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Darwin Correspondence Project

From W. B. Dawkins   31 July 1869

Norman Road, Rusholme, Manchester.

31 July 1869.

Dear Mr. Darwin,

I returned from Rhagatt yesterday, after having had a most pleasant day at Cave-digging.1

Mrs Lloyd2 entertained me en Prince, and on Friday organised a party to explore the cave and placed several workmen at my disposal. On reaching the place after a drive of 14 miles, I found that all the bones you sent me were discovered in a space between two limestone beds, where the intervening softer material had been carried away by water. Its maximum heighth was about 4 to 6 inches and its width 20 feet or more, and it extended parallel to the bedding of the rock

[DIAGRAM] Bones.

The bones had manifestly been conveyed in by water, and belonged to the Prehistoric epoch (which I have defined in a paper now in the press, that will be sent to you shortly).3 They were washed out of an old refuse-heap, which has now utterly disappeared.

At a little distance and much lower down in the rock there is a cave, full of red cave-earth, a kind of modern red silt, that I have found invariably to be barren of any prehistoric or postglacial remains. We dug into it and then forsook it for a spot that seemed to me to be likely to contain bones. Here we met with a curious jumble of human bones, and remains of horse, goat, hare, rabbit, badger, enormous birds, wolf, wild cat, fox and Celtic Shorthorn. In the small area excavated there were the remains of at least 5 corpses varying by age from infancy to the decline of life. All the adult teeth were ground smooth like the so called Ancient British teeth. The place that contained them was a small rock-shelter, gradually passing into a hole, which may perhaps be the entrance into a cave. We dug 6 feet into it, and Mrs Lloyd intends to carry the exploration on for her own satisfaction.4 The example set by M. Lartet in the Aurignac cave, prevents my hazarding a guess at the age of the human bones, or at the cause by which they were introduced.5 Most of the long-bones were perfect; the few that were imperfect were broken by the fall of stones from the roof. The perfection of the vertebræ implies also that neither dogs, nor wolves had gained access to the corpses to which they belong, since both those animals invariably eat the centra and most of the neural arches. There were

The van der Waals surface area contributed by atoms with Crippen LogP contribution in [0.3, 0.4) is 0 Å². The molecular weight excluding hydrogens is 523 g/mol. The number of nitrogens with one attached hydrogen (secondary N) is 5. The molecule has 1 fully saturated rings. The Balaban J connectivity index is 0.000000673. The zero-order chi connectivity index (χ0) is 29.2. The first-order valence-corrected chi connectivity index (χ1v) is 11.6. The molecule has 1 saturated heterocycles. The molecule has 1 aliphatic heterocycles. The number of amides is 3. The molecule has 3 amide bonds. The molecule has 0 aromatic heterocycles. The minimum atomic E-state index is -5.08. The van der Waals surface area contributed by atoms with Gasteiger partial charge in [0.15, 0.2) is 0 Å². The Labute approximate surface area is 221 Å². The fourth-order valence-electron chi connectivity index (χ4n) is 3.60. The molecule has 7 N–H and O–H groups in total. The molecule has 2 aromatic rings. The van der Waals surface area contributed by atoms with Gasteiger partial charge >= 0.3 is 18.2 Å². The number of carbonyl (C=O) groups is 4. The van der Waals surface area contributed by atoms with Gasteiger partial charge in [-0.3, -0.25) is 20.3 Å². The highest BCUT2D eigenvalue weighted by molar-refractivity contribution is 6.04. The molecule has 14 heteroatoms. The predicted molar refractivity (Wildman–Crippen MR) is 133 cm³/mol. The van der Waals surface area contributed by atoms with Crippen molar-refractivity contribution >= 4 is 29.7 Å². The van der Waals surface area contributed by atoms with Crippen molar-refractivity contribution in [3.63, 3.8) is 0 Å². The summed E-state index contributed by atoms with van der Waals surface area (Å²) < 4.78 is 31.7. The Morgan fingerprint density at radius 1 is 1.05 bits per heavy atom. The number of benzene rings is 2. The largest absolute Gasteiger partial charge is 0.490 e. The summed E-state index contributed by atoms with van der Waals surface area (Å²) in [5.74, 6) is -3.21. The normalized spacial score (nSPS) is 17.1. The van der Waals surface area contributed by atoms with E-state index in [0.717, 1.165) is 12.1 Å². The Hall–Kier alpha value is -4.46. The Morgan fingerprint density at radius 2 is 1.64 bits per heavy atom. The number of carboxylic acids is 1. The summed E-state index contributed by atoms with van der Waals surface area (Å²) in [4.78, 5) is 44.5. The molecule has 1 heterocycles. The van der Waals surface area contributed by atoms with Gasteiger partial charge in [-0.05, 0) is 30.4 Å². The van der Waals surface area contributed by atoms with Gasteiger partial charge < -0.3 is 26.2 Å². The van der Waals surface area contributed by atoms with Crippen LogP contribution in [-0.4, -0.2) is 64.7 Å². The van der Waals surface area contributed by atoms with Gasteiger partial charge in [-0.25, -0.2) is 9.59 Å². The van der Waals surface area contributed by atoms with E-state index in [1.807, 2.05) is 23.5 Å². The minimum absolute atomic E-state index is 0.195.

Footnotes

After the discovery of cave bones on the Rhagatt estate near Corwen in Wales, CD, who was on vacation in Wales at the time, sent the bones to Dawkins for identification (see Correspondence vol. 17, letter to W. B. Dawkins, 19 July [1869], and letter to M. C. Lloyd, [24 July 1869]).
Gertrude Jane Mary Lloyd. CD evidently enclosed this letter in his letter to Mary Charlotte Lloyd of 4 August [1869] (Correspondence vol. 17).
Dawkins refers to his paper ‘The Denbighshire caves’ (Dawkins 1869).
For more on Lloyd’s exploration of the cave, see Correspondence vol. 17, letter from W. B. Dawkins, 19 October 1869. See also Lucas 2007, pp. 326–7.
In 1860, Edouard Lartet had discovered mammoth and cave-bear bones along with implements of stone and bone in a cave near Aurignac in southern France. Lartet was very cautious in dating the human occupancy of the cave, but concluded it probably pre-dated the diluvian period. (See Lartet 1862, p. 71.)

Summary

Reports on prehistoric finds from caves at Rhagatt.

Letter details

Letter no.
DCP-LETT-6847F
From
William Boyd Dawkins
To
Charles Robert Darwin
Source of text
The Huntington Library (CB 847)
Physical description
AL inc

Please cite as

Darwin Correspondence Project, “Letter no. 6847F,” accessed on 13 December 2019, https://www.darwinproject.ac.uk/letter/DCP-LETT-6847F.xml

Also published in The Correspondence of Charles Darwin, vol. 18 (Supplement)

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